learn quebec french

5 Easy Ways to Learn Canadian French

You’ve spent months, maybe even years, learning French.

You’ve been watching French TV shows online, listening to Parisian news radio, practicing grammar, and you can even rap along with your favorite hip hop!

You feel confident… until you hear rapid québécois (Québec French). Radio shows are incomprehensible, and you’re pretty sure that Canadian movie wasn’t even in French. Suddenly, you’re doubting everything you’ve ever learned.

But don’t fret! Your French studies won’t forsake you—learning Canadian French will be far quicker than learning a new language altogether, and it’ll be a ton of fun!


1. Listen to chansons folkloriques québécoises (Québec folk songs)

One fantastic thing Québec has going for it is its amazing folk music. It’s a great way to hear the French-Canadian accent in all its glory. I’ll never forget my first time in Québec City with my university French club. We stopped in a pub on a Tuesday night, and many of the locals had brought their violins, flutes, drums, you name it. They proceeded to jam together late into the night while everyone sang along.

The music is catchy, so you’ll start to understand the accent fast! Before you write me off as some old fogey digging up ancient relics for you kind people to listen to, hear me out. Québécois folk music is almost reminiscent of that of the Celts—think Irish and Scottish reels and bar songs. In fact, it has mixed with the Celtic music played in Anglo-Canadian circles. There’s plenty of foot-stomping, violin runs, jaw harps and dirty lyrics to boot.

Here are a couple of songs to get you started.

La Bottine Souriante“Yoyo”

J’rentre dans un’église
Là où il n’y avait rien
Là où il n’y avait rien (bis)
J’ai aperçu plus loin
Yoyo, Yoyo
Un p’tit moine dans un coin
Et puis tiens! tiens! tiens!

(I walk into a church
Where no one was around
Where no one was around
I spotted someone far away
Yoyo, yoyo
A little monk in a corner
And then well, well, well!)

Notice how Je rentre / j’rentre  (I enter/I go) and petit / p’tit (small) sound more like J’ren  and tit  (pronounced “tee”).

In formal French from France, it’s much more common to fully enunciate rentre and petit .

Pay special attention to nasal vowels—they sound very different from Parisian French, and the nasal vowels, I think, are really what characterize the Québec accent. Words like rien (nothing), loin (far) and coin  (corner) sound very roughly like “ree-ay,” “lway” and “kway,” while still having the final vowel nasalized.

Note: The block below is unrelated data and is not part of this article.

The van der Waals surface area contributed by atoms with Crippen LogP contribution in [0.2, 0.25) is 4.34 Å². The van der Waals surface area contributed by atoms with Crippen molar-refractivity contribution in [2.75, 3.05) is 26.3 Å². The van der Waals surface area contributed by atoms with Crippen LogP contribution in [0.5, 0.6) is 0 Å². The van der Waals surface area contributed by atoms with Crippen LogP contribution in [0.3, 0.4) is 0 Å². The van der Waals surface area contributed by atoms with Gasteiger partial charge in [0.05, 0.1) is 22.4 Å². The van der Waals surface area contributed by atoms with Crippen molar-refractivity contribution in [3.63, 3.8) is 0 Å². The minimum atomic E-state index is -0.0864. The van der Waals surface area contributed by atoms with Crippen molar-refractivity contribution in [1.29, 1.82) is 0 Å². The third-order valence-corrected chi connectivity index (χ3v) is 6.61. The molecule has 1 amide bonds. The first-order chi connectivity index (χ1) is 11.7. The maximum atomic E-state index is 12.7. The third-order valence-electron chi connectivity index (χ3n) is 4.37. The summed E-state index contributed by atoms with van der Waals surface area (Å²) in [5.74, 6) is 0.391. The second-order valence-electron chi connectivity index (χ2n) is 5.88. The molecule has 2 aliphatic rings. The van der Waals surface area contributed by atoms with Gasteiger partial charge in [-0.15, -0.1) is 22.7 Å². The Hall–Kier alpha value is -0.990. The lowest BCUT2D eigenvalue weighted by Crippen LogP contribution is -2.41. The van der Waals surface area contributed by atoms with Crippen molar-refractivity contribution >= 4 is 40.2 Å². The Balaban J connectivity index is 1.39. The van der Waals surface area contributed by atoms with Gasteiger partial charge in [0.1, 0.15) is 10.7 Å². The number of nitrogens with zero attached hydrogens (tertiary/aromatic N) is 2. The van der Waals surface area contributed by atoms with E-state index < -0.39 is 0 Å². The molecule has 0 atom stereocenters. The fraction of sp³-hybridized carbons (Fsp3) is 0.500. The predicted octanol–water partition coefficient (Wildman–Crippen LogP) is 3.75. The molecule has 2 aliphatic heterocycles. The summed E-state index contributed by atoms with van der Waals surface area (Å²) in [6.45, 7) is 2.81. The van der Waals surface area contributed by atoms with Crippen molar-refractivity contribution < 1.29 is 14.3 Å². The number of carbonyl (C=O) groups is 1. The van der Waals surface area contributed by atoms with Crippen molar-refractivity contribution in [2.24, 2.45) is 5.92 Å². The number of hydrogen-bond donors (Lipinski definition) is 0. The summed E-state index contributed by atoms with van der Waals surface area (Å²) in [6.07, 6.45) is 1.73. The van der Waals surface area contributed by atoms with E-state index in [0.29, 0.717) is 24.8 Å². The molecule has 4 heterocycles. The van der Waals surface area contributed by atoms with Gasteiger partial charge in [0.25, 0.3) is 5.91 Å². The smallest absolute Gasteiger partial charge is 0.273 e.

Le Vent du Nord — “Au Bord de la Fontaine”

Au bord de la fontaine
La belle ma dondaine (bis)
Au joli mois de mai
La belle ma lalala
Au joli mois de mai
La belle m’a dondé (bis)

(At the edge of the fountain
The pretty girl, my *untranslateable cutesy word used in songs*
In the lovely month of May
The pretty girl my lalala
In the lovely month of May
The pretty girl *untranslateable cutesy word used in songs*)

Here, at least in the first verse, we don’t have any nasal vowels to watch for, but pay attention to the relaxed pronunciation. The “-aine” portion of fontaine (fountain) and dondaine (cute filler word) would sound roughly like “- ehn” in Parisian French ( fontaine and dondaine ).

In this song, however, it’s pronounced much more like “-ayn.” Note that the final “e”s of fontaine and dondaine are fully pronounced, which is common in folk songs and poetry throughout the francophone world.

Again, at first you’ll question whether the singers are really saying what the lyrics claim they are. Watch for how the words seem to collapse and slur into one another (more so than in Parisian French), and how the nasal vowels, especially in and en, sound a bit twangier.

Overall, the pronunciation of québécois tends to be more relaxed than Parisian French. The difference in accent between Québec and Paris can be stark, but look up the rest of those lyrics and read along carefully—you’ll soon get the hang of the French Canadian accent. You’ll come to love it!

2. Watch great movies

French learners often fail to realize that Québec has its own strong film tradition separate from France. These movies can have (but not always) a strong Catholic bent, because Québec didn’t go through the French Revolution along with France, instead breaking away from heavily Catholic culture only recently.

Movies in general are a great way to fine-tune your understanding. The dialogue tends to be closer to how people speak in real life. But movies can also offer a great challenge because especially in independent sorts of films, the actors tend to speak quietly and mumble.